I'm sure that the phenomenon goes by many names but I know it as "the crossword puzzle effect." You hit a wall in solving a crossword puzzle and set it aside. You pick up the puzzle a moment later, the answer appears obvious and you wonder how you could have been stymied in the first place. It must be a cross-cultural phenomenon because I've seen it in the fortune cookie sound bites from Lao Tzu as well. He didn't address crossword puzzles specifically but I'm pretty sure that he was talking about the same thing when he said, "if one ceases to strive for understanding, one can know without understanding."

I always suspected that the first person to come up with a unified field theory or the cure for cancer wouldn't be wearing a lab coat and a pocket protector . I pictured a man or woman sitting on a park bench listening to the birdsong and watching tree branches bend in the breeze. The layman philosopher would appreciate the essence of the forest from his humble perch while the physicists and mathematicians groped the bark and examined pinecones, slaves to the details they sought. Enlightenment would visit the philosopher on the park bench macroscopically, the seamless amalgam of an intricate universe laid bare to the most casual observation, when viewed from a proper distance with an open mind.

Mathematics and the self-defining laws of physics seem a clunky way to address the delicate latticework of small miracles that conspire to create such a mammoth one. A kangaroo could be defined mathematically but it is much easier and more edifying to simply view the kangaroo as a whole. The creature's peculiar magic is lost in quantum analysis and little of value is gained in the effort. The grandest mysteries, like the parameters of gravity and the cure for cancer, seem far too large to approach with a clinically focused mind.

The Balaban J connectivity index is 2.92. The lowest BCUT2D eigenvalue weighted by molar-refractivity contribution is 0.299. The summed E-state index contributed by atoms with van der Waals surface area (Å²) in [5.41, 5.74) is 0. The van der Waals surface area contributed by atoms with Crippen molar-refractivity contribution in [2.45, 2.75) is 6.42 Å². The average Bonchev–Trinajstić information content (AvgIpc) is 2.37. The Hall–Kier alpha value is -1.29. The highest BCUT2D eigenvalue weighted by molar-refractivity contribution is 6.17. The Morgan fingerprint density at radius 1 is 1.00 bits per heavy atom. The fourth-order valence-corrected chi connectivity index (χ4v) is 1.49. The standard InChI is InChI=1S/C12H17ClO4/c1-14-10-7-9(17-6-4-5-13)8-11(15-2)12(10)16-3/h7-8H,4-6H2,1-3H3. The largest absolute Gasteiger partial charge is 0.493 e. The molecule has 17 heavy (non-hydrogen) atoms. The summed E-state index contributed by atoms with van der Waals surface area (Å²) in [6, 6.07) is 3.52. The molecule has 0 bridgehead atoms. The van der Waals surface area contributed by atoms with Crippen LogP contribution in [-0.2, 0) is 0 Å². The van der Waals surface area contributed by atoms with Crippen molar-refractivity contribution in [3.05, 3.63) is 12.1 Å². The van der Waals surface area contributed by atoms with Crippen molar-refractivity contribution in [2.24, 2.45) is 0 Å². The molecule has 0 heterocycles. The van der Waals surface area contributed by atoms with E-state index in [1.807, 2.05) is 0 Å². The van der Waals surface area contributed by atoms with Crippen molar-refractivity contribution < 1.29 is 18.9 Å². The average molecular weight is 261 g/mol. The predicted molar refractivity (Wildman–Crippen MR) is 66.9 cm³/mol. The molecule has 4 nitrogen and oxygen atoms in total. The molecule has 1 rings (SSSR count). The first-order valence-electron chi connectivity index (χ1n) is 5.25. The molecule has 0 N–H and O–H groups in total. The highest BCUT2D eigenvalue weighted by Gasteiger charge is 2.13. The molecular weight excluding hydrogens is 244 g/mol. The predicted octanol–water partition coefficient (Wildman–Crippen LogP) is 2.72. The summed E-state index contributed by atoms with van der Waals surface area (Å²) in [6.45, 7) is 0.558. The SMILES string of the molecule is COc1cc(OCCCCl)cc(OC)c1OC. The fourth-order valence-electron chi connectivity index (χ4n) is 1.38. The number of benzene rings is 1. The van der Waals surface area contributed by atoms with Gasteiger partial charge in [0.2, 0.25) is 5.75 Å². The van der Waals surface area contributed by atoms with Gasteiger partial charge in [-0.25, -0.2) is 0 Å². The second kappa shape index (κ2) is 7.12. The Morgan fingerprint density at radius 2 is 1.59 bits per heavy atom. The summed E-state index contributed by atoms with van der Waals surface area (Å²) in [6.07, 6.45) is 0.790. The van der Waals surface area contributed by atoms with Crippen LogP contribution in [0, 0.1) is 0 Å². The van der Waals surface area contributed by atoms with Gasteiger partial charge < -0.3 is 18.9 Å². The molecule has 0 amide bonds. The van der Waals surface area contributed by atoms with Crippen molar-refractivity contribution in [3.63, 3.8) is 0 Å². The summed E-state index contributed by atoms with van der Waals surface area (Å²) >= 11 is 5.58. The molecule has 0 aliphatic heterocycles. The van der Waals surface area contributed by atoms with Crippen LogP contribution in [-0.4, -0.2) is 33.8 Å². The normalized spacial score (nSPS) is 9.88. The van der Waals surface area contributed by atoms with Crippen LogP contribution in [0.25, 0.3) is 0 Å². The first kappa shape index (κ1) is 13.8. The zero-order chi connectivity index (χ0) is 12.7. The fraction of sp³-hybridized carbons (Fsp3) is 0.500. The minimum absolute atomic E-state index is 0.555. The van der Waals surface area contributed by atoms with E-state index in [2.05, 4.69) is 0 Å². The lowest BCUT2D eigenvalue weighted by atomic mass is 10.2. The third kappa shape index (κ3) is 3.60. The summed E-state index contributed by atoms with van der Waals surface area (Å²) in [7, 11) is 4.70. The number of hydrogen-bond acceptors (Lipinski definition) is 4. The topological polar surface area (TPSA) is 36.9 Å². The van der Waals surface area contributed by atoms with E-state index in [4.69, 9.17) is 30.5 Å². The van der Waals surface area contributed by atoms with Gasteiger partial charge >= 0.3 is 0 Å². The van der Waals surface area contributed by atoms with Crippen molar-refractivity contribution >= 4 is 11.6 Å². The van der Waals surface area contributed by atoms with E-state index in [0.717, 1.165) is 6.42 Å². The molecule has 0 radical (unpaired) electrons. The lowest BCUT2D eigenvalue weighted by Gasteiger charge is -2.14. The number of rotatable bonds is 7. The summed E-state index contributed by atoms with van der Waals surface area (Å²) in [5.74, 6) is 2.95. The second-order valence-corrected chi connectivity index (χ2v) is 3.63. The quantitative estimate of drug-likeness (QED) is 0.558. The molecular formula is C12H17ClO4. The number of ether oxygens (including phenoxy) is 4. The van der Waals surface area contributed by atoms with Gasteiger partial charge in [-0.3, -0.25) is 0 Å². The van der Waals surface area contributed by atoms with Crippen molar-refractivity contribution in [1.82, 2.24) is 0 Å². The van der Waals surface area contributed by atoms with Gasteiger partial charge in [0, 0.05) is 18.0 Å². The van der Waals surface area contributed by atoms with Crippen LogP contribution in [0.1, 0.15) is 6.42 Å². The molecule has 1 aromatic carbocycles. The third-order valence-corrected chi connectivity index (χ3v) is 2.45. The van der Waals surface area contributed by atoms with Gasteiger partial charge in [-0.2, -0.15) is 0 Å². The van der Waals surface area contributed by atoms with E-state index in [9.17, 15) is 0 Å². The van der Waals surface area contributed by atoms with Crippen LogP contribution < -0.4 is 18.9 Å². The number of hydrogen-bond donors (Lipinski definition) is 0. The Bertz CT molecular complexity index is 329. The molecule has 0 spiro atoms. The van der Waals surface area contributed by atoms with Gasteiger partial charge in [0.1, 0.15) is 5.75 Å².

If you catch me lingering on a park bench or gazing out the window for hours on end, apparently detached, I'm working on a unified field theory.

-Excerpt from [Why the Willow Weeps],

There is a precision of language here, a mathematic of words and letters. An engineering of ideas. The phonetics alone are symphonic - read it without knowing what the words mean. Part of you always will. That's called poetry and there aren't very many people who can write it down. We can all feel it, it ripples through us like a rainstorm, a seizure of soliloquy, but few can make it be felt. Three dimensional. A beautiful idea plotted out in prose with a song just beneath the surface. Ley lines. Architecture:

"Enlightenment would visit the philosopher on the park bench macroscopically, the seamless amalgam of an intricate universe laid bare to the most casual observation, when viewed from a proper distance with an open mind."

When you can look forward to a sentence like that every so often, a pearl in a pigpen, when you can publish that sentence for that author - even if only temporarily, a place-hold for the inevitable book deal - you've got an excellent reason to get up in the morning. That's really about all you could ask for.

In any case, when your ten year old uses this book as an extension of his right leg so he can reach the gas pedal, remember - somebody just might write a story about it. Let's hope it's Jonathan.

                    -Ryan Postma
                    [dem bones]